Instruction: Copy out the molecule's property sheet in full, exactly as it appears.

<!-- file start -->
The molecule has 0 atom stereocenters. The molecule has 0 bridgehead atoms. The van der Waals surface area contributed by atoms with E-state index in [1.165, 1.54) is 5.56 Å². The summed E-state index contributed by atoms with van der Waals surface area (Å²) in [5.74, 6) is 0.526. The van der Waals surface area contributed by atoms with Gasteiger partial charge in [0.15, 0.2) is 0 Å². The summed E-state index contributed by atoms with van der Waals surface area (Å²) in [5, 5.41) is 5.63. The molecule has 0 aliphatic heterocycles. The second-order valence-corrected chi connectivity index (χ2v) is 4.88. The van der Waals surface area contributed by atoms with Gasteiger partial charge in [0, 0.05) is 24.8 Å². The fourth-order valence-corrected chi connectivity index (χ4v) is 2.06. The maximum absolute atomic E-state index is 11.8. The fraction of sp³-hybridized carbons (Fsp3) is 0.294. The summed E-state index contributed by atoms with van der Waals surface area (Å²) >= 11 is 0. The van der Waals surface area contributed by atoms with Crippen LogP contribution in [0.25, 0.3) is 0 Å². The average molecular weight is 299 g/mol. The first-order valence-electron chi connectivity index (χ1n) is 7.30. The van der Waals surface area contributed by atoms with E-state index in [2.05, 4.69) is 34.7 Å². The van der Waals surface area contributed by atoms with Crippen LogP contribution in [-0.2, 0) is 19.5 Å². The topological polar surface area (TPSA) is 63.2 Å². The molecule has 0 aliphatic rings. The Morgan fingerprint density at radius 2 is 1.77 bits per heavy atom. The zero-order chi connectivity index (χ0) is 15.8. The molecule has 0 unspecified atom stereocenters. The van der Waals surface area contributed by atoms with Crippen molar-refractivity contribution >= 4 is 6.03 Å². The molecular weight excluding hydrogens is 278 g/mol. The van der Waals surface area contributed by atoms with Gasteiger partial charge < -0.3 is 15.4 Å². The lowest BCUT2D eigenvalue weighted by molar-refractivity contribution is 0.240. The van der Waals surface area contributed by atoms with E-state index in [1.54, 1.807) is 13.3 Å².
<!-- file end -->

The molecule has 0 atom stereocenters. The molecule has 0 bridgehead atoms. The van der Waals surface area contributed by atoms with E-state index in [1.165, 1.54) is 5.56 Å². The summed E-state index contributed by atoms with van der Waals surface area (Å²) in [5.74, 6) is 0.526. The van der Waals surface area contributed by atoms with Gasteiger partial charge in [0.15, 0.2) is 0 Å². The summed E-state index contributed by atoms with van der Waals surface area (Å²) in [5, 5.41) is 5.63. The molecule has 0 aliphatic heterocycles. The second-order valence-corrected chi connectivity index (χ2v) is 4.88. The van der Waals surface area contributed by atoms with Gasteiger partial charge in [0, 0.05) is 24.8 Å². The fourth-order valence-corrected chi connectivity index (χ4v) is 2.06. The maximum absolute atomic E-state index is 11.8. The fraction of sp³-hybridized carbons (Fsp3) is 0.294. The summed E-state index contributed by atoms with van der Waals surface area (Å²) >= 11 is 0. The van der Waals surface area contributed by atoms with Crippen LogP contribution in [0.25, 0.3) is 0 Å². The average molecular weight is 299 g/mol. The first-order valence-electron chi connectivity index (χ1n) is 7.30. The van der Waals surface area contributed by atoms with E-state index in [2.05, 4.69) is 34.7 Å². The van der Waals surface area contributed by atoms with Crippen LogP contribution in [-0.2, 0) is 19.5 Å². The topological polar surface area (TPSA) is 63.2 Å². The molecule has 0 aliphatic rings. The Morgan fingerprint density at radius 2 is 1.77 bits per heavy atom. The zero-order chi connectivity index (χ0) is 15.8. The molecule has 0 unspecified atom stereocenters. The van der Waals surface area contributed by atoms with Crippen molar-refractivity contribution >= 4 is 6.03 Å². The molecular weight excluding hydrogens is 278 g/mol. The van der Waals surface area contributed by atoms with Gasteiger partial charge < -0.3 is 15.4 Å². The lowest BCUT2D eigenvalue weighted by molar-refractivity contribution is 0.240. The van der Waals surface area contributed by atoms with E-state index in [1.54, 1.807) is 13.3 Å².